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STUDENT LOANS

What are the four types of student loans?

Millions of people take out students loans every year and there are several options with different eligibility requirements and repayment conditions.

Update:
Millions of people take out students loans every year and there are several options with different eligibility requirements and repayment conditions.

The vast majority of student loans taken out in the United States are provided by the federal government, with the Department of Education acting as lender for millions of students every year.

Typically the federal loans come with more favourable terms than the private student loans that are also on the market, and there are a variety of federal student loans available. They all include some level of interest payments, meaning that the size of the debt will grow the longer that it remains unpaid, but by thinking through the options you can find the one that works for you

Four types of federal student loans

  • Direct subsidized loans
  • Direct unsubsidized loans
  • Direct PLUS loans
  • Direct consolidation loans

Currently the Department of Education is enacting a temporary period of covid-19 emergency relief for students with federal student loans. Until 31 January 2022 there is a 0% interest rate on all loans and they have stopped collections on defaulted loans. The information in this article refers to the standard conditions which will come into effect from February.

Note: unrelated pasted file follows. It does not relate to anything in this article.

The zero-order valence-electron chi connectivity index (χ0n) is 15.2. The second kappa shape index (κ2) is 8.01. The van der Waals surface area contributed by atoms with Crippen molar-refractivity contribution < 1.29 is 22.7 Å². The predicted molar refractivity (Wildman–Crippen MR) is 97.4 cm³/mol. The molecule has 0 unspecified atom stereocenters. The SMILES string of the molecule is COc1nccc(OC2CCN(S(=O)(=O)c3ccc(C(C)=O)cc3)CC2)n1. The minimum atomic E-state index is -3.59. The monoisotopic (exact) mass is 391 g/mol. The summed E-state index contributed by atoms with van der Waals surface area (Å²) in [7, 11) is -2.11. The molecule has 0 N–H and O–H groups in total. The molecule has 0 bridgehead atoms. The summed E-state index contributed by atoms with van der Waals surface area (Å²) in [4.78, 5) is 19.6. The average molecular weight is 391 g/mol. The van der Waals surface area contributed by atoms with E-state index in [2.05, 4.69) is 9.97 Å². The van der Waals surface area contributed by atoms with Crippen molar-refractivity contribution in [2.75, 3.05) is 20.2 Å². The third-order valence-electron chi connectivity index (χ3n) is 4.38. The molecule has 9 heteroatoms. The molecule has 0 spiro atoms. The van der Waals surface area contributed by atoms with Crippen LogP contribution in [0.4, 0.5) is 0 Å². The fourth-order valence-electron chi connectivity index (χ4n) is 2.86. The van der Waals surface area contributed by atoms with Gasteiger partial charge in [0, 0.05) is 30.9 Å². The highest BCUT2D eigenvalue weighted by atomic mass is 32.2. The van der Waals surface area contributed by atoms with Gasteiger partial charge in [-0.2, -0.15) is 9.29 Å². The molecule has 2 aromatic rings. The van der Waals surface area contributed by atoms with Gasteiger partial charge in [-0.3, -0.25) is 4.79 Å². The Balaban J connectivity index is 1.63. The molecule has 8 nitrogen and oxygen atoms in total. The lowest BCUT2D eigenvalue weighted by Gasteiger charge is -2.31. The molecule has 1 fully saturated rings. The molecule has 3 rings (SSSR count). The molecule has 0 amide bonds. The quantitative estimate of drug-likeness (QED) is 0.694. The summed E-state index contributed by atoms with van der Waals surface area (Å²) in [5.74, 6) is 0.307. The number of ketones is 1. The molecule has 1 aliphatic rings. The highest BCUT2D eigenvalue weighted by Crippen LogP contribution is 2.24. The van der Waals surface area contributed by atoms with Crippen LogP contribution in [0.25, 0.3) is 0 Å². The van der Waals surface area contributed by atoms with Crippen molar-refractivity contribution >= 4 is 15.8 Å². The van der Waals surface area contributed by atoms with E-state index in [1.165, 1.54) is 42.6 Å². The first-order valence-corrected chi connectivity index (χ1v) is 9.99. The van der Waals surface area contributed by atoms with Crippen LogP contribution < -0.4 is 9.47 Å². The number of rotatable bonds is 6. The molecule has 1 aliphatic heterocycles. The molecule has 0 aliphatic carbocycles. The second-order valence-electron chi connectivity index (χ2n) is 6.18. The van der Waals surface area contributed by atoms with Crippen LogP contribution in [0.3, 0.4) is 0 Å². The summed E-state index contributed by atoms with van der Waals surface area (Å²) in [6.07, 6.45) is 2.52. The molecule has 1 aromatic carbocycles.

Direct subsidized loans

The subsidized loans are available for undergraduates who satisfy conditions proving that they have a specific financial need. If eligible, you will be able to take advantage of more favourable terms and certain interest-free periods.

Currently the interest rate for this time of student loan is 2.75%, fixed for the entirety of the loan. There is also an origination fee, which is deducted proportionately from each loan payment you receive. Direct subsidized loans are also eligible for additional loan forgiveness programmes, and offer several repayment plans designed to support recipients through financial difficulties.

Direct unsubsidized loans

Unlike the subsidized version, the direct unsubsidized loans accrue interest throughout their lifetime (except in exceptional circumstances, such as the covid-19 relief period). Subsidized loans are available to both undergraduates and post-graduates and there are no financial requirements to enrol.

The interest rate, origination fee and forgiveness options for unsubsidized loans are the same as for the subsidized version. However the annual interest rate for graduates and professional students is considerably higher and currently sits at 4.3%.

Direct PLUS loans

Direct PLUS loans are available for graduate and professional students (Grad PLUS loan) or parents of dependent undergraduate students (Parent PLUS loan). Both the subsidized and unsubsidized loans have a borrowing limit and the Direct PLUS options are a boost in case the primary loan is not sufficient.

A credit check may be required but applicants with an insufficient credit history may still be able obtain a Direct PLUS loan through use of a co-signer or endorser. However bear in mind that these loans have a higher interest rate of 5.3% and an origination fee of 4.228%.

Direct Consolidation Loans

Unlike the other types of federal loans, Direct Consolidation Loans are typically requested after the student graduates and are used to combine any eligible student loans into a single loan.

There is no application fee and the interest rate will be weighted to reflect the various terms and conditions of the loans included in the package. You can tie consolidation loans to income levels, meaning that you repay at a rate that is related to your earnings.

Utilising a Direct Consolidation Loan can make repayment simpler by combining all payments into a single package, but you can risk losing out on access to some benefits programmes if you choose to consolidate the loans. You will lose the credit gained in Public Service Loan Forgiveness (PSLF) plans you are engaged in if you take out a Direct Consolidation Loan.

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